In the meantime, he could try drinking more water, reducing caffeine or alcohol, getting plenty of rest and gentle exercise, breathing slowly and deeply and finding an activity that helps him to "relax" and to take his mind off his problems.  Remember arrhythmias thrive on stress.  Good luck to both of you.




by Penguin - 2023-10-20 07:03:22

I suspect that Gemita's post above is quite right. 

However, I'd add that atrial arrhythmia can also set off something called PMT or other pacemaker mediated tachycardias. These are rhythm disturbances caused by the pacemaker itself. 

Most pacemakers have a PMT detection algorithm which terminates it.  However the detection settings need to be appropriately programmed.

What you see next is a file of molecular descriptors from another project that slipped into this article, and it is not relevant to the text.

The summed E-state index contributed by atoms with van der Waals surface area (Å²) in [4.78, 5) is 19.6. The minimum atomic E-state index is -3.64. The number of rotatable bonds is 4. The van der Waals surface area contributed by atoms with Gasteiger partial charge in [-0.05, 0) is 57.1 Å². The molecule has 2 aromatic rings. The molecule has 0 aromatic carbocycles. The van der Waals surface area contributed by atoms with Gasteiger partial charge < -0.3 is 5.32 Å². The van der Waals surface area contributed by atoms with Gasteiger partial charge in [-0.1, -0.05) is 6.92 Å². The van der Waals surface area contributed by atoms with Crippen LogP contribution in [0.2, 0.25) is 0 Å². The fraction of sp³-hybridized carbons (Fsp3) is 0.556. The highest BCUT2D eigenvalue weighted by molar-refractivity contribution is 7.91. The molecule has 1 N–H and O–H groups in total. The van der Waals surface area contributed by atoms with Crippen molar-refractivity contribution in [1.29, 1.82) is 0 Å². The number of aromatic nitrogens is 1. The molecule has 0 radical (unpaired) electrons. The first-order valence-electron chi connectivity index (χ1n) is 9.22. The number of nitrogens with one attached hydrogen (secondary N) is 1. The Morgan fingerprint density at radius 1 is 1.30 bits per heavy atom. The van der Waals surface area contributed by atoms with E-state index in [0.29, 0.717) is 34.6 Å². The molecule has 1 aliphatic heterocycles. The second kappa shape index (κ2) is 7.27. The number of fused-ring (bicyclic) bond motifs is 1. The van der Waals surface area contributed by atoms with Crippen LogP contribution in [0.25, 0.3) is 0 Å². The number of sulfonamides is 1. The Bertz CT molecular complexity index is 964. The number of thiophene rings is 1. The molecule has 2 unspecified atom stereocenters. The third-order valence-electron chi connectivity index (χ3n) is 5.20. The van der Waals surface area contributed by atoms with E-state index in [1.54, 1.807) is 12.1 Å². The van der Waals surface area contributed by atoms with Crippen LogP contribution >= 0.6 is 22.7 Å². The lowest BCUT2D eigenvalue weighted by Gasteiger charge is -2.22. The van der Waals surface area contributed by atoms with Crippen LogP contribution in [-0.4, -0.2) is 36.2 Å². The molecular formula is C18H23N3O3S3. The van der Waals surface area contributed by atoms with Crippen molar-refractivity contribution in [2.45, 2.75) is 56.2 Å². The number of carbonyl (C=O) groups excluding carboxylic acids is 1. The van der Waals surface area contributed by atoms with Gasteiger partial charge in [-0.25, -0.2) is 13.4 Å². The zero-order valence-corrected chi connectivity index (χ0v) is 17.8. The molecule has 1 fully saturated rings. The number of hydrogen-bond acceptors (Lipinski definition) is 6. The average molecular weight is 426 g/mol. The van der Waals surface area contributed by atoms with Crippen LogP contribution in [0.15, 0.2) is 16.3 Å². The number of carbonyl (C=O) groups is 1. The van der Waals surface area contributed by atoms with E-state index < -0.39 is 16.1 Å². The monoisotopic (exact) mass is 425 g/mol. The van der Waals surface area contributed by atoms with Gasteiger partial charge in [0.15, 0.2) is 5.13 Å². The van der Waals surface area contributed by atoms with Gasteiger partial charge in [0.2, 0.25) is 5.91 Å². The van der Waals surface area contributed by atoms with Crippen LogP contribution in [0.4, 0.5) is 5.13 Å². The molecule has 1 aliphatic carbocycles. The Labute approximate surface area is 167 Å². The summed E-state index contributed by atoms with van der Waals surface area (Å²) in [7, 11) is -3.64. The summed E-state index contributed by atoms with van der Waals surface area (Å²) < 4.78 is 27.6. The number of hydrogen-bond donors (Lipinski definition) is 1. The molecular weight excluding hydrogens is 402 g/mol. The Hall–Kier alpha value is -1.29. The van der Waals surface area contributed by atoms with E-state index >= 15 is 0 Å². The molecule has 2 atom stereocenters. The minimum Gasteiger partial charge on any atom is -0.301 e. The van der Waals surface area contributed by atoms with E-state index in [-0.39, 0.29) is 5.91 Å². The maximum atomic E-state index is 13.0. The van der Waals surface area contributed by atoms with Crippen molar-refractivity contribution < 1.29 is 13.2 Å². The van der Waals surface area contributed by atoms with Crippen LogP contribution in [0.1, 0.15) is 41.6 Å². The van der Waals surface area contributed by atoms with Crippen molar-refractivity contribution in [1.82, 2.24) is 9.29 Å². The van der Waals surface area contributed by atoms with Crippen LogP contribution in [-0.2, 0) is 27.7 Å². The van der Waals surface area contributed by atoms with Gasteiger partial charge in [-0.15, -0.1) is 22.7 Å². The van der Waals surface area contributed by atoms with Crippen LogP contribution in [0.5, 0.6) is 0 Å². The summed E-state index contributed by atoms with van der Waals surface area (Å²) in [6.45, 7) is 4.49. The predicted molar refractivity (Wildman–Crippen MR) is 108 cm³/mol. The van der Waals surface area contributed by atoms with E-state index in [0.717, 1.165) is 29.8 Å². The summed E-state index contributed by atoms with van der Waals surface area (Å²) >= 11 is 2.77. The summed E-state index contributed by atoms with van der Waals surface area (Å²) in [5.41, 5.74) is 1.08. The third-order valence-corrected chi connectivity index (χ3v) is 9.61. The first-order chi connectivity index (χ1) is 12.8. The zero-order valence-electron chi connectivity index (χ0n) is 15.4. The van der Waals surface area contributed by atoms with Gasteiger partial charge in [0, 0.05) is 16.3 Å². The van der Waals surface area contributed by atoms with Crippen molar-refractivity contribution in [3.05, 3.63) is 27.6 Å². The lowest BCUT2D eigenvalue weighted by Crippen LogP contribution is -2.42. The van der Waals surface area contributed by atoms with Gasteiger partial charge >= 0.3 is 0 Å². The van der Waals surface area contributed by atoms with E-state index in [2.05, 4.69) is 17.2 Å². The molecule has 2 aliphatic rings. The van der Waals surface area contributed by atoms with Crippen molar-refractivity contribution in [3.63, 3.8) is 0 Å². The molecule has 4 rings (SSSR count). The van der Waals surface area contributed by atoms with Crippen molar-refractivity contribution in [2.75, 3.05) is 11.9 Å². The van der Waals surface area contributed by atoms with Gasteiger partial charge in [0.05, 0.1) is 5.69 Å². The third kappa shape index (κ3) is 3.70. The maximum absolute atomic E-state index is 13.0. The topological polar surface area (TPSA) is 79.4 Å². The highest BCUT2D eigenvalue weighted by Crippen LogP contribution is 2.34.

There is a pacemaker mediated tachycardia named RNRVAS which is not easily detectable. 

It is also possible that your father's arrhythmia are not being detected by the device if they occur in the lower heart rate ranges. Bisoprolol might help and Gemita knows more about this drug than I do.  However, I do know that arrhythmia which are not detectable can cause uncomfortable symptoms because the pacemaker may not do something called 'mode switching' * which normally helps.  

*mode switching = making sure that the device doesn't track uncoordinated beats down to the ventricles by 'mode switching' to a non tracking mode. 

If you find out the manufacturer and model name for your father's device, we may be able to advise further as each make / model has it's own range of settings and quirks!  People with the same pacemaker may be able to offer further advice.

I hope he gets some answers.  Patients usually know when something isn't right, so trust your father's good instincts. 

Best Wishes



by moliona - 2023-10-21 04:56:05

Hi guys,